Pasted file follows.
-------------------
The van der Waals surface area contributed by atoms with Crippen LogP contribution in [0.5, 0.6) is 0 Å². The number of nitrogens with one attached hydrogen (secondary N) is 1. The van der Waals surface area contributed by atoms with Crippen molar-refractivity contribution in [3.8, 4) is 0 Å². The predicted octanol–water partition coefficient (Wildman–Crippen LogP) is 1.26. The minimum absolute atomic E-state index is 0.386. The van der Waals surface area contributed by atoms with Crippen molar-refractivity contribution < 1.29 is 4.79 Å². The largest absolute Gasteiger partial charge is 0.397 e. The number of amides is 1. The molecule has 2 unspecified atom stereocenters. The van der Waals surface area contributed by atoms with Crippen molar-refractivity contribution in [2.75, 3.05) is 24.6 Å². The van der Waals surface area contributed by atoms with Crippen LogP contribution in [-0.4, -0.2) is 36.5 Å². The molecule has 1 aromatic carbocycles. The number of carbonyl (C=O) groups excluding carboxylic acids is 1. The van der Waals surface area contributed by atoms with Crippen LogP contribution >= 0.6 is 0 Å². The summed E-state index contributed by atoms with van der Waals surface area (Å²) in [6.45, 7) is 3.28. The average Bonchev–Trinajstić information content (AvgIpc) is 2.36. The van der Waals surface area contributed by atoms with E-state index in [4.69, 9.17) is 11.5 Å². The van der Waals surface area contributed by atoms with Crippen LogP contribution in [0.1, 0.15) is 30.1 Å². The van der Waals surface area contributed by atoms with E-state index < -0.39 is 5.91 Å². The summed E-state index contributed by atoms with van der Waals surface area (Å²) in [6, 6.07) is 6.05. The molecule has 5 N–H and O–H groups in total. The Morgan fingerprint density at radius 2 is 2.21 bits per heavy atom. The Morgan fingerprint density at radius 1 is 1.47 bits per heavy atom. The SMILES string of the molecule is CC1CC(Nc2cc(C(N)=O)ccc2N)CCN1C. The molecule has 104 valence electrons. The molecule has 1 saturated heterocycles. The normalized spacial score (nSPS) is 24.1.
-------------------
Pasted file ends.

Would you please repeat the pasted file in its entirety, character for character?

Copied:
The van der Waals surface area contributed by atoms with Crippen LogP contribution in [0.5, 0.6) is 0 Å². The number of nitrogens with one attached hydrogen (secondary N) is 1. The van der Waals surface area contributed by atoms with Crippen molar-refractivity contribution in [3.8, 4) is 0 Å². The predicted octanol–water partition coefficient (Wildman–Crippen LogP) is 1.26. The minimum absolute atomic E-state index is 0.386. The van der Waals surface area contributed by atoms with Crippen molar-refractivity contribution < 1.29 is 4.79 Å². The largest absolute Gasteiger partial charge is 0.397 e. The number of amides is 1. The molecule has 2 unspecified atom stereocenters. The van der Waals surface area contributed by atoms with Crippen molar-refractivity contribution in [2.75, 3.05) is 24.6 Å². The van der Waals surface area contributed by atoms with Crippen LogP contribution in [-0.4, -0.2) is 36.5 Å². The molecule has 1 aromatic carbocycles. The number of carbonyl (C=O) groups excluding carboxylic acids is 1. The van der Waals surface area contributed by atoms with Crippen LogP contribution >= 0.6 is 0 Å². The summed E-state index contributed by atoms with van der Waals surface area (Å²) in [6.45, 7) is 3.28. The average Bonchev–Trinajstić information content (AvgIpc) is 2.36. The van der Waals surface area contributed by atoms with E-state index in [4.69, 9.17) is 11.5 Å². The van der Waals surface area contributed by atoms with Crippen LogP contribution in [0.1, 0.15) is 30.1 Å². The van der Waals surface area contributed by atoms with E-state index < -0.39 is 5.91 Å². The summed E-state index contributed by atoms with van der Waals surface area (Å²) in [6, 6.07) is 6.05. The molecule has 5 N–H and O–H groups in total. The Morgan fingerprint density at radius 2 is 2.21 bits per heavy atom. The Morgan fingerprint density at radius 1 is 1.47 bits per heavy atom. The SMILES string of the molecule is CC1CC(Nc2cc(C(N)=O)ccc2N)CCN1C. The molecule has 104 valence electrons. The molecule has 1 saturated heterocycles. The normalized spacial score (nSPS) is 24.1.